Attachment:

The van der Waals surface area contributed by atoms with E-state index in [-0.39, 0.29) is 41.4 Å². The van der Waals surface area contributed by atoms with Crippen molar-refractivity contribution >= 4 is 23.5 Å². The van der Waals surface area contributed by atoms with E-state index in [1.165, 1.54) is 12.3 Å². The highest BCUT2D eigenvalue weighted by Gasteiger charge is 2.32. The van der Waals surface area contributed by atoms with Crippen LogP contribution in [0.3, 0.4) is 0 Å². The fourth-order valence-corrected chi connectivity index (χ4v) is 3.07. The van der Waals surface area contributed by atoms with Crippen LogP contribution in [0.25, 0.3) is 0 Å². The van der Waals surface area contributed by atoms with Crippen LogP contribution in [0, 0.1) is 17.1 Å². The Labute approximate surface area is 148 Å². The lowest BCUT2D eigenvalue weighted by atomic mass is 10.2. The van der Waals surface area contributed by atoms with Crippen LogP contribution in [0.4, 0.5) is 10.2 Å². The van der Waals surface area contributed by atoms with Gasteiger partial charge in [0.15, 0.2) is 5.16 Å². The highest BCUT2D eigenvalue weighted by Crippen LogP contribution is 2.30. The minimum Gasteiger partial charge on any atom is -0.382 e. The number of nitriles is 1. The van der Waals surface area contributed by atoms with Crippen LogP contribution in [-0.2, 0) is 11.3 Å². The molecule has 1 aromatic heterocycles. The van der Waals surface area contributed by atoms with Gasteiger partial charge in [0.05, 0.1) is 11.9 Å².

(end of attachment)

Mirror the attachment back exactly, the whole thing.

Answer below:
The van der Waals surface area contributed by atoms with E-state index in [-0.39, 0.29) is 41.4 Å². The van der Waals surface area contributed by atoms with Crippen molar-refractivity contribution >= 4 is 23.5 Å². The van der Waals surface area contributed by atoms with E-state index in [1.165, 1.54) is 12.3 Å². The highest BCUT2D eigenvalue weighted by Gasteiger charge is 2.32. The van der Waals surface area contributed by atoms with Crippen LogP contribution in [0.3, 0.4) is 0 Å². The fourth-order valence-corrected chi connectivity index (χ4v) is 3.07. The van der Waals surface area contributed by atoms with Crippen LogP contribution in [0.25, 0.3) is 0 Å². The van der Waals surface area contributed by atoms with Crippen LogP contribution in [0, 0.1) is 17.1 Å². The Labute approximate surface area is 148 Å². The lowest BCUT2D eigenvalue weighted by atomic mass is 10.2. The van der Waals surface area contributed by atoms with Crippen LogP contribution in [0.4, 0.5) is 10.2 Å². The van der Waals surface area contributed by atoms with Gasteiger partial charge in [0.15, 0.2) is 5.16 Å². The highest BCUT2D eigenvalue weighted by Crippen LogP contribution is 2.30. The minimum Gasteiger partial charge on any atom is -0.382 e. The number of nitriles is 1. The van der Waals surface area contributed by atoms with Crippen LogP contribution in [-0.2, 0) is 11.3 Å². The molecule has 1 aromatic heterocycles. The van der Waals surface area contributed by atoms with Gasteiger partial charge in [0.05, 0.1) is 11.9 Å².